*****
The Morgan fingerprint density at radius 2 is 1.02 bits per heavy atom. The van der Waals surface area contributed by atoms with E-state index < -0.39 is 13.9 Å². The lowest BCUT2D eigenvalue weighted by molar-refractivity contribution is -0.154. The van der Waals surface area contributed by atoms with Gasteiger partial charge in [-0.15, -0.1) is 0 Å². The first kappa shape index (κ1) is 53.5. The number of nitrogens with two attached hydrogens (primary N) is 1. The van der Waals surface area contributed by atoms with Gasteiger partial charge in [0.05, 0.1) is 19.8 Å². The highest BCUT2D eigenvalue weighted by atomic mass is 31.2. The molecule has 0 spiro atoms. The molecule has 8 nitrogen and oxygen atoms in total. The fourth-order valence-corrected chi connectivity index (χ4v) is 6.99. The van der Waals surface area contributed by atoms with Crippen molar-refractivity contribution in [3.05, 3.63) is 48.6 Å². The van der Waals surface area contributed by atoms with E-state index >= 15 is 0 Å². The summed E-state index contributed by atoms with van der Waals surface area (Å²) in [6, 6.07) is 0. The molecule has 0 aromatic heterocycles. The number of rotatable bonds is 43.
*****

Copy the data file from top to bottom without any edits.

The Morgan fingerprint density at radius 2 is 1.02 bits per heavy atom. The van der Waals surface area contributed by atoms with E-state index < -0.39 is 13.9 Å². The lowest BCUT2D eigenvalue weighted by molar-refractivity contribution is -0.154. The van der Waals surface area contributed by atoms with Gasteiger partial charge in [-0.15, -0.1) is 0 Å². The first kappa shape index (κ1) is 53.5. The number of nitrogens with two attached hydrogens (primary N) is 1. The van der Waals surface area contributed by atoms with Gasteiger partial charge in [0.05, 0.1) is 19.8 Å². The highest BCUT2D eigenvalue weighted by atomic mass is 31.2. The molecule has 0 spiro atoms. The molecule has 8 nitrogen and oxygen atoms in total. The fourth-order valence-corrected chi connectivity index (χ4v) is 6.99. The van der Waals surface area contributed by atoms with Crippen molar-refractivity contribution in [3.05, 3.63) is 48.6 Å². The van der Waals surface area contributed by atoms with E-state index >= 15 is 0 Å². The summed E-state index contributed by atoms with van der Waals surface area (Å²) in [6, 6.07) is 0. The molecule has 0 aromatic heterocycles. The number of rotatable bonds is 43.